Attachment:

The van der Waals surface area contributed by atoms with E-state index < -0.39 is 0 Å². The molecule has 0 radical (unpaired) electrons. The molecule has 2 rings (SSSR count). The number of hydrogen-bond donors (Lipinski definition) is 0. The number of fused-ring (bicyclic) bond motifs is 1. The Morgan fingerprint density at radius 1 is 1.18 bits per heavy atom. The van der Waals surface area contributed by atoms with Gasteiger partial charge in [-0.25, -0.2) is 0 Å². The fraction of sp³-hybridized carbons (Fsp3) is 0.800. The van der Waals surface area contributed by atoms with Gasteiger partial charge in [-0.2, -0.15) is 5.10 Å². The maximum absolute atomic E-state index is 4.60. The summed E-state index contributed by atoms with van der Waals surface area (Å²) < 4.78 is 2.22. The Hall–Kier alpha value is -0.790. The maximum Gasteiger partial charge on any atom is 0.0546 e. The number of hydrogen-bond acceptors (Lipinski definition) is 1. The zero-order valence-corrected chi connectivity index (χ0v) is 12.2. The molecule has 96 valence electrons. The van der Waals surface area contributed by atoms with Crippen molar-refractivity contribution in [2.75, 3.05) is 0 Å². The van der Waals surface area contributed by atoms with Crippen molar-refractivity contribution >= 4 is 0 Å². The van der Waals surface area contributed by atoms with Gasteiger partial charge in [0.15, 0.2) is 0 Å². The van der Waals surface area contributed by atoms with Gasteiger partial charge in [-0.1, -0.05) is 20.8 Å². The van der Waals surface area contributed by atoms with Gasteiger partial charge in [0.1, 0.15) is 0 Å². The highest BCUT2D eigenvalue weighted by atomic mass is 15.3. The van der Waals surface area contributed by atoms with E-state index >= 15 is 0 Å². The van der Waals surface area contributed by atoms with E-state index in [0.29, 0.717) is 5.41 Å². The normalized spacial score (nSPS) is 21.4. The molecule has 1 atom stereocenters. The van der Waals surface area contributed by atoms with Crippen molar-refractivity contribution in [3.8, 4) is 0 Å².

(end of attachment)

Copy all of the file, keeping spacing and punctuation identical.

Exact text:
The van der Waals surface area contributed by atoms with E-state index < -0.39 is 0 Å². The molecule has 0 radical (unpaired) electrons. The molecule has 2 rings (SSSR count). The number of hydrogen-bond donors (Lipinski definition) is 0. The number of fused-ring (bicyclic) bond motifs is 1. The Morgan fingerprint density at radius 1 is 1.18 bits per heavy atom. The van der Waals surface area contributed by atoms with Gasteiger partial charge in [-0.25, -0.2) is 0 Å². The fraction of sp³-hybridized carbons (Fsp3) is 0.800. The van der Waals surface area contributed by atoms with Gasteiger partial charge in [-0.2, -0.15) is 5.10 Å². The maximum absolute atomic E-state index is 4.60. The summed E-state index contributed by atoms with van der Waals surface area (Å²) < 4.78 is 2.22. The Hall–Kier alpha value is -0.790. The maximum Gasteiger partial charge on any atom is 0.0546 e. The number of hydrogen-bond acceptors (Lipinski definition) is 1. The zero-order valence-corrected chi connectivity index (χ0v) is 12.2. The molecule has 96 valence electrons. The van der Waals surface area contributed by atoms with Crippen molar-refractivity contribution in [2.75, 3.05) is 0 Å². The van der Waals surface area contributed by atoms with Crippen molar-refractivity contribution >= 4 is 0 Å². The van der Waals surface area contributed by atoms with Gasteiger partial charge in [0.15, 0.2) is 0 Å². The van der Waals surface area contributed by atoms with Gasteiger partial charge in [-0.1, -0.05) is 20.8 Å². The van der Waals surface area contributed by atoms with Gasteiger partial charge in [0.1, 0.15) is 0 Å². The highest BCUT2D eigenvalue weighted by atomic mass is 15.3. The van der Waals surface area contributed by atoms with E-state index >= 15 is 0 Å². The van der Waals surface area contributed by atoms with E-state index in [0.29, 0.717) is 5.41 Å². The normalized spacial score (nSPS) is 21.4. The molecule has 1 atom stereocenters. The van der Waals surface area contributed by atoms with Crippen molar-refractivity contribution in [3.8, 4) is 0 Å².